While empty slogans are a problem best avoided, well-intentioned slogans that have visible leadership commitment have their power. An example of this is the photo of Mark Zuckerberg after his IPO holding a sign that reads “Stay focused and keep shipping” — and it’s a powerful slogan that works and inspires others.

11. (Part A) Eliminate production standards (quotas) in the workplace. Replace them with leadership.

11. (Part B) Abandon management by objectives. Abandon management by numbers, numerical targets. Replace it with leadership.

To deliver value, managers need to focus on and measure the business impact (value) of actions taken (outcomes), rather than the results of actual actions (outputs). Business impacts are what a business wants or needs to get from the product or service it brings to market, and outputs reflect the actions that contribute to achieving those business impacts.

The results of actual actions usually have quantitative indicators by which achievement can be judged; they are easy to report and verify. However, the results of actual actions are also easy to manipulate and may not always be determined correctly, intentionally or unintentionally.

Business effects (outcomes) can be both qualitative and quantitative. Instead of thinking only about the business effect and the results of actual actions, try using the approach OKRwhich has benefited many. Structured definition of business impact and key results together with teams helps management translate their intentions into actions at the team level. (see “Measure what really matters” – OKRs)

12. (Part A) Remove barriers that deprive hourly workers of the right to pride in the quality of their work.

The responsibility of managers must be changed from quantity to quality.

12. (Part B) Remove barriers that prevent people in management and engineering positions from taking pride in the quality of their work.

This means, in particular, the abolition of certification and “management by objectives” (see Management by Objectives, MBO) (see point 3).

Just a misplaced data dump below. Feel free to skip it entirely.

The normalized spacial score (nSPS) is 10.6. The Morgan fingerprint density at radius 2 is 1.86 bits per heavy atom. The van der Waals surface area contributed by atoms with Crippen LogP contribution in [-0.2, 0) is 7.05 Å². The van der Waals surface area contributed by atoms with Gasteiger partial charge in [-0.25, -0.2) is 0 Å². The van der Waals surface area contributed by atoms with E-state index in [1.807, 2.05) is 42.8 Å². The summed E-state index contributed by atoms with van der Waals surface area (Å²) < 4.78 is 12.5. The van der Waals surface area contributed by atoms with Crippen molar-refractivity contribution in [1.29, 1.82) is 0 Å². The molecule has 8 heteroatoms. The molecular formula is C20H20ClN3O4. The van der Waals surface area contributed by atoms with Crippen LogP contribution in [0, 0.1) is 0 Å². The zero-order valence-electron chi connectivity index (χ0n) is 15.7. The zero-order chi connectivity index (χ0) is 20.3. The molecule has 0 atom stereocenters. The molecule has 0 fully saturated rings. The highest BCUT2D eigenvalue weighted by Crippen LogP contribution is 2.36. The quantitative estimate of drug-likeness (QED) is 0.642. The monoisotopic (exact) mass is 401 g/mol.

Employee productivity remains a favorite management metric. However, it is a very imperfect measure. The classic “carrot and stick” approach to achieving it is often used, and research shows that it does not work. With this approach to motivation, the satisfaction of a job well done is often lost in the desire for praise and promotion.

Intrinsic motivation works better. People motivate themselves because they have the freedom to do work they enjoy and are passionate about. The three driving forces of autonomy, mastery, and purpose allow leaders to better leverage the power of their teams to excel and take pride in their work. (See “What Really Motivates Employees”)

A leader's ultimate goal should be to create an environment in which his team can perform at their best.

13. Develop an active program of learning and self-improvement

Learning and training are two different things. Employees can be trained in certain skills, but they learn to apply those skills to achieve business results in the workplace and through their own efforts. Creating a learning culture in the workplace encourages employees to go beyond formal training and acquire skills that make them better every day.

A learning culture is an environment that demonstrates and encourages individual and organizational learning. It is a culture in which acquiring and sharing knowledge is prioritized, valued, and rewarded. It becomes part of the organization's ecosystem. (Source)

LinkedIn research shows that half of the most in-demand skills today weren’t on the list three years ago. So creating a culture of learning is paramount (see “4 Ways to Create a Culture of Learning in Your Team”).

14. Involve everyone in the company in the transformation effort. Transformation is everyone’s job.

We are living in an era of digital transformation. Three major trends in digital transformation include change management, increasing migration to the cloud, and advanced technologies such as artificial intelligence and machine learning.

These changes affect everyone in the organization; not just the development team, but also the front office, sales, HR, and others. For an organization to remain truly competitive and sustainable, everyone must play their part, and transformation must be everyone’s business.


Deming's 14 points are as relevant in 2023 as they were in 1982. Leaders will benefit from taking a closer look at these points and using them in their work.

In conclusion, we invite everyone to an open lesson dedicated to QA team design, which will take place on July 11 at 19:00.

During the lesson, we will create a team portrait and form a team member profile. We will consider types of teams (self-organizing team, cross-functional team, functional team) and an emotional portrait of team members. We will talk about the main roles, team dynamics according to Bruce Tockman and the team star map.

You can register for free on the “QA Lead” course page.